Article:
Copper Magic, Julia Mary Gibson, TOR Books, 2014, 220 pp
Once in a while I like to read a novel meant for children. I read this one because the author is sister-in-law to a member of one of my reading groups. It was wonderful.
Violet Blake is 12 years old in 1906. She lives near Lake Michigan alone with her father, a farmer. Her mother took Violet's adored baby brother and went off on a journey to be with her people and heal from depression. Violet has begun to feel they may never return.
One day she finds a copper talisman in the shape of a hand. If ever there was a girl in need of some magical thinking, it is Violet. She is strong, capable and brave but she also lies.
As she says on the first page, "There wasn't one soul who knew how I made up things. I did it just for the doing of it, not just lying when you're cornered like anybody will."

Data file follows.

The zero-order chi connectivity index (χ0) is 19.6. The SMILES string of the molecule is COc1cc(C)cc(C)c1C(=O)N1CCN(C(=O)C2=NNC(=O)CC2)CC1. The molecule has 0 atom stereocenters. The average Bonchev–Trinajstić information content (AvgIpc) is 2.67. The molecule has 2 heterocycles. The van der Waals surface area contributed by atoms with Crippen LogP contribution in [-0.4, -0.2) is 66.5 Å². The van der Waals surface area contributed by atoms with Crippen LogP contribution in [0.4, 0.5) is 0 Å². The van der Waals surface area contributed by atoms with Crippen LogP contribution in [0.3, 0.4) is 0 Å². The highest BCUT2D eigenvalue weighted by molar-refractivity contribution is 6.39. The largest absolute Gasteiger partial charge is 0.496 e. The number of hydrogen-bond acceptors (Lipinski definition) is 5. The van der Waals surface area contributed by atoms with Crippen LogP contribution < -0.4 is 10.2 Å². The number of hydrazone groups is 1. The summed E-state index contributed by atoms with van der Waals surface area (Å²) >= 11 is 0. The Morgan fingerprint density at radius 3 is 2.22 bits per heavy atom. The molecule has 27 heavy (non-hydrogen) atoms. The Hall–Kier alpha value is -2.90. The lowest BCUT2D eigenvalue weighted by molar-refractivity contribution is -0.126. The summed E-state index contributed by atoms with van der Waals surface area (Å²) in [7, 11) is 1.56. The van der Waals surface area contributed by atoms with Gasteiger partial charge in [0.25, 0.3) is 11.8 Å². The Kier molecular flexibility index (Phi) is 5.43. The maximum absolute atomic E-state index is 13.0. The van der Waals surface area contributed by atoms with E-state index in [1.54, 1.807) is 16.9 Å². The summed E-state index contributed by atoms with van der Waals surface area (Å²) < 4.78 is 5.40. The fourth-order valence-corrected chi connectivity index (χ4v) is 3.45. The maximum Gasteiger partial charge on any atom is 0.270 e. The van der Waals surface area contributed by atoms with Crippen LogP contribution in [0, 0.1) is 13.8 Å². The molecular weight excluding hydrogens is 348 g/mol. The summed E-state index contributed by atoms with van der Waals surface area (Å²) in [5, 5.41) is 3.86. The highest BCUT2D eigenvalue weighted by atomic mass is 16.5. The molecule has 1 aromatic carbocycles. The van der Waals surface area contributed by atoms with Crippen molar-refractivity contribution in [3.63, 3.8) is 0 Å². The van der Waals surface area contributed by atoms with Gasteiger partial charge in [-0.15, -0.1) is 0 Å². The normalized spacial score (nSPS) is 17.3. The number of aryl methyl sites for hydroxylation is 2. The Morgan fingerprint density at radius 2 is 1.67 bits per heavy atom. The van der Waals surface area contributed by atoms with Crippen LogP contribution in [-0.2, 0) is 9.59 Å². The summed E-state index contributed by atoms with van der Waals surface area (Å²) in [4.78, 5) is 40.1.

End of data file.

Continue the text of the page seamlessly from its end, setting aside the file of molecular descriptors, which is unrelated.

I loved Violet at once. As she goes about making wishes on the copper hand, some of which come true, she encounters all manner of opportunities as well as difficulties. All she wants is her mother and brother back.
In addition to the setting, the time period, the characters, I enjoyed this story the most for the empowerment Violet gives herself, once she decides to take her problem into her own hands.
Sometimes magical thinking backed up with real life deeds does make wishes come true.